to inherit their father’s possessions they falsely profess great love for him. [Br. Drama: Shakespeare King Lear]
Haskell, Eddie
gentleman with adults, troublemaker behind their backs. [TV: “Leave it to Beaver” in Terrace, II, 18–19]
Heep, Uriah
the essence of insincerity. [Br. Lit.: David Copperfield]
Honeythunder, Luke
his philanthropy hid animosity. [Br. Lit.: Edwin Drood]
Manders
self-righteous pastor agrees to blackmail. [Nor. Lit.: Ghosts]
Martext, Sir Oliver
a “most vile” hedge-priest. [Br. Lit.: As You Like It]
Mawworm
sanctimonious preacher. [Br. Lit.: The Hypocrite, Brewer Handbook, 687]
Mr. By-ends
embraces religion when it is easy to practice and to his advantage. [Br. Lit.: Bunyan Pilgrim’s Progress]
newspeak
official speech of Oceania; language of contradictions. [Br. Lit.: 1984]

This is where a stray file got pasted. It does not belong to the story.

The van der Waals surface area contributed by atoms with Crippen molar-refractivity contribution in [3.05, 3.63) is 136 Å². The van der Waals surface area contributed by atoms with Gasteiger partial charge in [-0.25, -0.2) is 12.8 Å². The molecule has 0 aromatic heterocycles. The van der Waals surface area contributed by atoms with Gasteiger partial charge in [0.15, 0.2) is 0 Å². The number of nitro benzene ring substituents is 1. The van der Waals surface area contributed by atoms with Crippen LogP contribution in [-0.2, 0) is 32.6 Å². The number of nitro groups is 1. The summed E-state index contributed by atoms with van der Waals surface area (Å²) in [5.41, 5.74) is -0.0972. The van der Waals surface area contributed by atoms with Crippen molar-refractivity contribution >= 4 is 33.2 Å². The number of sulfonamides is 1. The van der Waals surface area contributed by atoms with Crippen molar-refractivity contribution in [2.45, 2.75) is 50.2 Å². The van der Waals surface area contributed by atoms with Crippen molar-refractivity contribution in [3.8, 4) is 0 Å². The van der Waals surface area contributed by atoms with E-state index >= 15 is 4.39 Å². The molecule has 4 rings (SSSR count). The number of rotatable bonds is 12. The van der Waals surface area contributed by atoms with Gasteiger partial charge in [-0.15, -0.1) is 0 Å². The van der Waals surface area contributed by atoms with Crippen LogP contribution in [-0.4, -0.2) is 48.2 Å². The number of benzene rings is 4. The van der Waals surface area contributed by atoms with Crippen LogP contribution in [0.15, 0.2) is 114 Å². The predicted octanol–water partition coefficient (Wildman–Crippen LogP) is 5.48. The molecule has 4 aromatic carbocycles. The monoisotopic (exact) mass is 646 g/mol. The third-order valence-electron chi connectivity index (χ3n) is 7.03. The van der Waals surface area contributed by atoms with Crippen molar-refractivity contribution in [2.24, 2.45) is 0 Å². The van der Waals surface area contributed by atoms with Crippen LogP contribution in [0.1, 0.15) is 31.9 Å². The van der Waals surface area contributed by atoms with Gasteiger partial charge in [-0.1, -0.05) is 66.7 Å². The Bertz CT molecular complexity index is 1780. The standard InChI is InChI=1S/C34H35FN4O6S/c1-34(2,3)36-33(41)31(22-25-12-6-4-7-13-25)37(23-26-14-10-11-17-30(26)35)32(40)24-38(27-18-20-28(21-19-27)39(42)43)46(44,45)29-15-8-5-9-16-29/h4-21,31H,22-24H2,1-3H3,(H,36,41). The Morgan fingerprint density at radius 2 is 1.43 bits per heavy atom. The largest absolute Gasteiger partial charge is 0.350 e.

Pecksniff
pretentious, unforgiving architect of double standards. [Br. Lit.: Martin Chuzzlewit]
Pharisees
sanctimonious lawgivers do not practise what they preach. [N.T.: Matthew 3:7; 23:1–15; Luke 18:9–14]
Potemkin village
false fronts constructed to deceive. [Russ. Hist.: Espy, 339]
Sainte Nitouche
sanctimonious and pretentious person (Fr. n’y touche). [Fr. Usage: Brewer Dictionary, 760]
Snawley
sanctimonious hypocrite; placed stepsons in Dotheboys Hall. [Br. Lit.: Nicholas Nickleby]
Square, Mr.
Tom’s tutor; spouts hypocritically about the beauty of virtue. [Br. Lit.: Tom Jones]
Surface, Joseph
pays lip service to high principles while engaging in treacherous intrigues. [Br. Drama: Sheridan The School for Scandal]
Tartuffe
swindles benefactor by pretending religious piety. [Fr. Lit.: Tartuffe]
Vicar of Bray
changes religious affiliation to suit reigning monarch. [Br. Folklore: Walsh Classical, 61]
Walrus
wept in sympathy for the oysters he and the Carpenter devoured. [Br. Lit.: Lewis Carroll Through the Looking-Glass]
Whelp, the
nickname for hypocritical Tom Gradgrind. [Br. Lit.: Hard Times]
whited sepulchres
analogy in Jesus’s denunciation of Pharisees’ sanctimony. [N.T.: Matthew 23:27]
References in periodicals archive ?